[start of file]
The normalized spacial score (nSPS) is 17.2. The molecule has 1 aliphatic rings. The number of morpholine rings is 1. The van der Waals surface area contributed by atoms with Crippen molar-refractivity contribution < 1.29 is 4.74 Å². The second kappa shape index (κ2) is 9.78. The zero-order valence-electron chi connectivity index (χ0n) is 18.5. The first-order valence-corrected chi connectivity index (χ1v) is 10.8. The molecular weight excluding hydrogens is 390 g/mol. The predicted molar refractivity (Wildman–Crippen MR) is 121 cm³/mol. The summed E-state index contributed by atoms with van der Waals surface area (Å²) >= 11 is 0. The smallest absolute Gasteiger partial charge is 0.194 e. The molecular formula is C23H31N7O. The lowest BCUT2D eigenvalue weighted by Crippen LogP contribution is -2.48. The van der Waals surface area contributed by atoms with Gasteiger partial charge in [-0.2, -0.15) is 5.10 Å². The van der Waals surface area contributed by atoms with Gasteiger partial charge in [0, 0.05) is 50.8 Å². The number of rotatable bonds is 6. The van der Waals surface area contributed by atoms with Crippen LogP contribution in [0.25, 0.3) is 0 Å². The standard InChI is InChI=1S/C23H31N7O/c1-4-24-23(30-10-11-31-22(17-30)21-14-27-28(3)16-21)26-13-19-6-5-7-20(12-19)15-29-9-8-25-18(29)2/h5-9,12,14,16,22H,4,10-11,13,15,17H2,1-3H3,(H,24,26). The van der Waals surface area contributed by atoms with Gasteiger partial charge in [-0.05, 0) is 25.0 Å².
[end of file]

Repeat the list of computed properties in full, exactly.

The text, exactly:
The normalized spacial score (nSPS) is 17.2. The molecule has 1 aliphatic rings. The number of morpholine rings is 1. The van der Waals surface area contributed by atoms with Crippen molar-refractivity contribution < 1.29 is 4.74 Å². The second kappa shape index (κ2) is 9.78. The zero-order valence-electron chi connectivity index (χ0n) is 18.5. The first-order valence-corrected chi connectivity index (χ1v) is 10.8. The molecular weight excluding hydrogens is 390 g/mol. The predicted molar refractivity (Wildman–Crippen MR) is 121 cm³/mol. The summed E-state index contributed by atoms with van der Waals surface area (Å²) >= 11 is 0. The smallest absolute Gasteiger partial charge is 0.194 e. The molecular formula is C23H31N7O. The lowest BCUT2D eigenvalue weighted by Crippen LogP contribution is -2.48. The van der Waals surface area contributed by atoms with Gasteiger partial charge in [-0.2, -0.15) is 5.10 Å². The van der Waals surface area contributed by atoms with Gasteiger partial charge in [0, 0.05) is 50.8 Å². The number of rotatable bonds is 6. The van der Waals surface area contributed by atoms with Crippen LogP contribution in [0.25, 0.3) is 0 Å². The standard InChI is InChI=1S/C23H31N7O/c1-4-24-23(30-10-11-31-22(17-30)21-14-27-28(3)16-21)26-13-19-6-5-7-20(12-19)15-29-9-8-25-18(29)2/h5-9,12,14,16,22H,4,10-11,13,15,17H2,1-3H3,(H,24,26). The van der Waals surface area contributed by atoms with Gasteiger partial charge in [-0.05, 0) is 25.0 Å².